Baumann-Pickering et al. [29] collected recordings at EI-SCRIPPS (figure 1) between March and July 2014 in close proximity to our mooring. Missing the February onset, their FIN21 (table 4) starts strong in March 2014 and remains at around +16 dB until May before decreasing throughout June and July. Farther afield (west of the Antarctic Peninsula) and about a decade earlier Širović et al. [27,28] showed a strong seasonal occurrence of fin whale calls from March to June, peaking in April–May at locations S1/WAP and S2 (table 6). Additionally, recordings from a more easterly site in the Scotia Sea operated between January and April 2003 [28] showed fin whale acoustic occurrence from February to April (Scotia Sea, table 6).

Table 6. Timing (columns ‘acoustic presence’ and ‘acoustic peaks’) and intensity (columns ‘max. calls detected’, ‘CAB’ and ‘daily averaged FIN’) of fin whale 20-Hz pulses. In ‘acoustic presence’ months without recording effort are indicated by dots, whereas recorded month without acoustic presence are marked by dashes. Some site names are given in figure 1. References: [2527,50]. Analysis types: ASC: automatic spectrogram correlation; FIN21, FIN89, FIN86 Fin whale index for different in-band versus off-band signal-to-noise ratios; MSC: manual screening. CAB: call abundance per hour calculated. Dashes indicate unavailable data or not applicable metrics.

sitestudyacoustic presenceanalysis typeacoustic peaksmax. calls detectedCAB [h−1]daily averaged FIN
S2SI 2004ASC1 May and 2 May6000 and 6000/8 days31 and 31f = 1.8 and 1.8 → 3 dB
FIN89
S1SI 2004ASC1 Apr and 2 May3500 and 3500/8 days18 and 18f = 3 and 3 → 5 dB
FIN89
S1/WAPSI 2009ASC3 Jun300/8 days2f = 1.6 → 2 dB
FIN893 Apr
EI-AWIthis studyMSC4301/1000 min25815, 14 and 14 dB
FIN2113 May, 14 May and 15 May14, 12 and 11 dB
FIN8613 May, 14 May and 15 May
EI-SCRIPPSBP 2015FIN2122 dB
14 Mar–14 Jul
Scotia SeaSI 2009ASC3 Mar12 000/8 days63
FIN893 Aprf = 1,2 → 1 dB
sightings near EIdiverse
Chile HA03SB 2019ASC30, 30 and 5030, 30 and 50
FIN-177 Jun and 8 Jun and 9 May5, 5 and 10 dB
FIN-852, 2 and 3 dB
Chile HA03SB 2019ASC70, 100 and 6070, 100 and 6010, 12 and 8 dB
FIN-1714 Aug, 15 Sep and 16 Aug5, 6 and 5 dB
FIN-85

Visual sightings have been reported for the period December–April (electronic supplementary material, figure S8), which, however, might be biased, i.e. constrained both in its beginning and its end, by the times when tourist ships visit these waters, i.e. austral summer. Scientific surveys during these periods [10,13,8082] indicate fin whales being involved in feeding activities and occurring in large groups. Visual and acoustic detections combined hence suggest EI area to be highly frequented by fin whales from December to August.

#### 4.2. What drives their acoustic display in the Elephant Island area?

With a more or less concurrent onset of fin whale acoustic power at all sites along the Antarctic Peninsula occurring months after their physical arrival, the question arises, what does actually drive this acoustic crescendo? The following discussion will show, that, rather than being feeding related, as one might expect to be the case on a major feeding ground, this call's increase is likely to be linked to the commencement of the breeding period.

One cue supporting this interpretation derives from the all but entire absence of 20 Hz pulses prior to March, although visual surveys and whaling data reported fin whales to be abundantly present in the region during this period [13,8082]. Santora et al. [10] reported foraging fin whales in January for several years, clustering in areas were krill was simultaneously present. Peaks in late January/early February in our acoustic backscatter data also point towards these months being a likely feeding period (table 5 and figure 3), as do the phytoplankton blooms observed during the January–March period (cf. electronic supplementary material, figure S6). The fact that effectively no 20-Hz pulses were recorded in this period, in spite of ample biomass availability and whales being sighted within the listening range of the recorder (albeit, in some cases, in different years than the acoustic recordings), indicates that the whales do not produce this call type during feeding.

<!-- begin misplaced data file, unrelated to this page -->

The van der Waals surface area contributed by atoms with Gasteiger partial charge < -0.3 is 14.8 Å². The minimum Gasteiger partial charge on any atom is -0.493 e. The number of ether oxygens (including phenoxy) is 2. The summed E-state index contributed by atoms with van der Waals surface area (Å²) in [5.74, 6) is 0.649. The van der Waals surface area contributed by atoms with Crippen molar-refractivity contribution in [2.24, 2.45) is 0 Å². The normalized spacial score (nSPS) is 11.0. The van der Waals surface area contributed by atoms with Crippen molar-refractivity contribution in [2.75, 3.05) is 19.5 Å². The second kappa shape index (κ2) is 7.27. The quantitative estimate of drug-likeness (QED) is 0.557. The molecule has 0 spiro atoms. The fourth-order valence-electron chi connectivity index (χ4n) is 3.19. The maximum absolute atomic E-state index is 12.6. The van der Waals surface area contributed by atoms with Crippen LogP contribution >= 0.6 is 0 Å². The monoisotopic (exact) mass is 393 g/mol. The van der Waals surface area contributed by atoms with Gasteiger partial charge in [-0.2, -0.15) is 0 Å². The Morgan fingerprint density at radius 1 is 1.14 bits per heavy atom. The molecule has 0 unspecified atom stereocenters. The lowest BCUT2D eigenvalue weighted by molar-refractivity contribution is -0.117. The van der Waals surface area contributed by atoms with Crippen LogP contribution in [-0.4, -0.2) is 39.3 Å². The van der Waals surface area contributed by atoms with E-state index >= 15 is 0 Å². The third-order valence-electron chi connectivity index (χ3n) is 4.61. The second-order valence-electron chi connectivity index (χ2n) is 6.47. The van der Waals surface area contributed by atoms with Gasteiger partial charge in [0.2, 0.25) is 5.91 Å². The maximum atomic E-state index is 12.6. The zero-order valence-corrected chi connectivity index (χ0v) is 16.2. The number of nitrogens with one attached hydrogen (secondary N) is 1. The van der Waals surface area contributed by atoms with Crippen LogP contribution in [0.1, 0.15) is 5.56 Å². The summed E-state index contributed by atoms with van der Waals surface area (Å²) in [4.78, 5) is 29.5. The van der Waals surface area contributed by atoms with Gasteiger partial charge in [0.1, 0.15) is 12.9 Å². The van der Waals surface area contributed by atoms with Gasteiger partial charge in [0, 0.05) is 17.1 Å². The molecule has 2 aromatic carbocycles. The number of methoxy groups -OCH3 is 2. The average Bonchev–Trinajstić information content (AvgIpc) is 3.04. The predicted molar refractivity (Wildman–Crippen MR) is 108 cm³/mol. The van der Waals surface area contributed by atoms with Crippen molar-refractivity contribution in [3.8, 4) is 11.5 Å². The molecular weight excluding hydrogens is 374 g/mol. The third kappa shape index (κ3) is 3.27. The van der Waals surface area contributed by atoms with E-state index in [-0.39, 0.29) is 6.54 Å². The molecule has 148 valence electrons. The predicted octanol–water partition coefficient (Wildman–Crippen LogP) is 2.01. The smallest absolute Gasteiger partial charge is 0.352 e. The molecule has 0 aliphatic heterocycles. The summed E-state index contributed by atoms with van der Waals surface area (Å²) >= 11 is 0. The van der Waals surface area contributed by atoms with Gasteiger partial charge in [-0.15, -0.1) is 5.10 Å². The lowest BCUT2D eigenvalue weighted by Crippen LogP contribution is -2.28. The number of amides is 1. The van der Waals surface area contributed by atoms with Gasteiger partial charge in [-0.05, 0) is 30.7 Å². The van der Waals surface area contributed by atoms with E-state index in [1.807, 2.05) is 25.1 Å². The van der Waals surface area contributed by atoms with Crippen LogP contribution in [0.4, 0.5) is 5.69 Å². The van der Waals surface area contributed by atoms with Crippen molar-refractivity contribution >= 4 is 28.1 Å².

Seeking further clues regarding the role of the 20-Hz pulse, we investigated its diel pattern. Diel calling patterns in vocal behaviour have been documented for baleen whale species [83,84], including various fin whale populations worldwide, with the daily timing of peaks in calling activity varying between oceans according to feeding patterns and prey species [47,51,85]. Evidence of a diel pattern in fin whale acoustic activity at EI could hence be viewed as indicative of 20-Hz pulses being feeding related. Our acoustic data, however, show no such pattern throughout the entire period of fin whale acoustic occurrence (March–August), regardless of whether the daily migration amplitude (see electronic supplementary material, figure S5) indicates a lacking (April/May) or discernible (May–July) diel vertical migration of potential prey, supporting the conjecture that the production of 20-Hz pulses is not directly related to feeding.

Contrastingly, the May peak in call activity off EI falls well into place with the timing of the mating season of Southern Hemisphere fin whales, suggesting that the 20-Hz pulse might rather be produced in a mating context. While we lack direct evidence of such a connection, 86% of conceptions in fin whales are reported to occur between April and October [8688], a time-span largely overlapping with the primary call period March–August. April/May has furthermore been reported as the season of increased spermatozoa production in male fin whales caught off South Georgia [86]. For the northern hemisphere, a contemporaneous match of the estimated conception time has also been reported for singing fin whales on Arctic feeding grounds during boreal autumn and early winter [51].